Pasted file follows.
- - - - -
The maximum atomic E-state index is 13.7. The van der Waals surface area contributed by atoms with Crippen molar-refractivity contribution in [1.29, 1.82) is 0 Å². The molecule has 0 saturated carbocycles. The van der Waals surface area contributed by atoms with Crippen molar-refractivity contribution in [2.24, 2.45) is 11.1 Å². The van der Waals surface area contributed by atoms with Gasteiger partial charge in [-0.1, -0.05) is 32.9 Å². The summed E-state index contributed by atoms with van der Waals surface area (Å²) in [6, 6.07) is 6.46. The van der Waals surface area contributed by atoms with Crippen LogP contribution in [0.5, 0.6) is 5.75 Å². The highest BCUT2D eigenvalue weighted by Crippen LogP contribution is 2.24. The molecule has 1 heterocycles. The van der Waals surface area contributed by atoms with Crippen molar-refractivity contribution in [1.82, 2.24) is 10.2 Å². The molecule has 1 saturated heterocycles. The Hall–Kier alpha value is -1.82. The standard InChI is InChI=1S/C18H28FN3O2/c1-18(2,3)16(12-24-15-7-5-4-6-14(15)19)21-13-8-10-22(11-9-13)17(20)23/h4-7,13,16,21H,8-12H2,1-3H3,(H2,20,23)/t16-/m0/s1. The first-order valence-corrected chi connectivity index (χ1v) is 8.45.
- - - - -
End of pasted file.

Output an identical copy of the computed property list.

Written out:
The maximum atomic E-state index is 13.7. The van der Waals surface area contributed by atoms with Crippen molar-refractivity contribution in [1.29, 1.82) is 0 Å². The molecule has 0 saturated carbocycles. The van der Waals surface area contributed by atoms with Crippen molar-refractivity contribution in [2.24, 2.45) is 11.1 Å². The van der Waals surface area contributed by atoms with Gasteiger partial charge in [-0.1, -0.05) is 32.9 Å². The summed E-state index contributed by atoms with van der Waals surface area (Å²) in [6, 6.07) is 6.46. The van der Waals surface area contributed by atoms with Crippen LogP contribution in [0.5, 0.6) is 5.75 Å². The highest BCUT2D eigenvalue weighted by Crippen LogP contribution is 2.24. The molecule has 1 heterocycles. The van der Waals surface area contributed by atoms with Crippen molar-refractivity contribution in [1.82, 2.24) is 10.2 Å². The molecule has 1 saturated heterocycles. The Hall–Kier alpha value is -1.82. The standard InChI is InChI=1S/C18H28FN3O2/c1-18(2,3)16(12-24-15-7-5-4-6-14(15)19)21-13-8-10-22(11-9-13)17(20)23/h4-7,13,16,21H,8-12H2,1-3H3,(H2,20,23)/t16-/m0/s1. The first-order valence-corrected chi connectivity index (χ1v) is 8.45.